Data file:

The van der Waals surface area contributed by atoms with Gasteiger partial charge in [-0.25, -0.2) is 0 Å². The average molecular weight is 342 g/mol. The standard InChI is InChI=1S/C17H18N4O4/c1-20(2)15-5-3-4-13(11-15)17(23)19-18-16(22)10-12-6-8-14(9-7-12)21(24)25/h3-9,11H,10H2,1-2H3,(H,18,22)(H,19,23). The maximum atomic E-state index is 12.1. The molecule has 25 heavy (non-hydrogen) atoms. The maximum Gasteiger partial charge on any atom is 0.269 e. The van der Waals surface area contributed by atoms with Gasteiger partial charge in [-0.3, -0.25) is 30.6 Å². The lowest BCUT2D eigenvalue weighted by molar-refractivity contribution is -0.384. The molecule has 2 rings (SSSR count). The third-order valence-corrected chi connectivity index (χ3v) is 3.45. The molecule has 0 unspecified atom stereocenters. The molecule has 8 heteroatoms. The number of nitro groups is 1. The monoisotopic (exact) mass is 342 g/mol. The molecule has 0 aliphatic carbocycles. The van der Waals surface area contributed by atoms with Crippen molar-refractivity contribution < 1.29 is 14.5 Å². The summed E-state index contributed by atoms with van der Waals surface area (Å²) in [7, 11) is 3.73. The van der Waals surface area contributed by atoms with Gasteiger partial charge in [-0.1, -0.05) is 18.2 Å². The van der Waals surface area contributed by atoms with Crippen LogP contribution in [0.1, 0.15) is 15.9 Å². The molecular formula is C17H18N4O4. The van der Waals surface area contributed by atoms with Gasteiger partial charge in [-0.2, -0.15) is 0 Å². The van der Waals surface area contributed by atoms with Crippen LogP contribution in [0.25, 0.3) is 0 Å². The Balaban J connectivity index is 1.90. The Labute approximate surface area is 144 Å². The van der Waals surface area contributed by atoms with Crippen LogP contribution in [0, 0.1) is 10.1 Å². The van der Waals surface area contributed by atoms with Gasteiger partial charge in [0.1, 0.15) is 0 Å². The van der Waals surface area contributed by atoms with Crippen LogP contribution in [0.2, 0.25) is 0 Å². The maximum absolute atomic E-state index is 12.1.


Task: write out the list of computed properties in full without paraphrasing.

The van der Waals surface area contributed by atoms with Gasteiger partial charge in [-0.25, -0.2) is 0 Å². The average molecular weight is 342 g/mol. The standard InChI is InChI=1S/C17H18N4O4/c1-20(2)15-5-3-4-13(11-15)17(23)19-18-16(22)10-12-6-8-14(9-7-12)21(24)25/h3-9,11H,10H2,1-2H3,(H,18,22)(H,19,23). The maximum atomic E-state index is 12.1. The molecule has 25 heavy (non-hydrogen) atoms. The maximum Gasteiger partial charge on any atom is 0.269 e. The van der Waals surface area contributed by atoms with Gasteiger partial charge in [-0.3, -0.25) is 30.6 Å². The lowest BCUT2D eigenvalue weighted by molar-refractivity contribution is -0.384. The molecule has 2 rings (SSSR count). The third-order valence-corrected chi connectivity index (χ3v) is 3.45. The molecule has 0 unspecified atom stereocenters. The molecule has 8 heteroatoms. The number of nitro groups is 1. The monoisotopic (exact) mass is 342 g/mol. The molecule has 0 aliphatic carbocycles. The van der Waals surface area contributed by atoms with Crippen molar-refractivity contribution < 1.29 is 14.5 Å². The summed E-state index contributed by atoms with van der Waals surface area (Å²) in [7, 11) is 3.73. The van der Waals surface area contributed by atoms with Gasteiger partial charge in [-0.1, -0.05) is 18.2 Å². The van der Waals surface area contributed by atoms with Crippen LogP contribution in [0.1, 0.15) is 15.9 Å². The molecular formula is C17H18N4O4. The van der Waals surface area contributed by atoms with Gasteiger partial charge in [-0.2, -0.15) is 0 Å². The van der Waals surface area contributed by atoms with Crippen LogP contribution in [0.25, 0.3) is 0 Å². The Balaban J connectivity index is 1.90. The Labute approximate surface area is 144 Å². The van der Waals surface area contributed by atoms with Crippen LogP contribution in [0, 0.1) is 10.1 Å². The van der Waals surface area contributed by atoms with Gasteiger partial charge in [0.1, 0.15) is 0 Å². The van der Waals surface area contributed by atoms with Crippen LogP contribution in [0.2, 0.25) is 0 Å². The maximum absolute atomic E-state index is 12.1.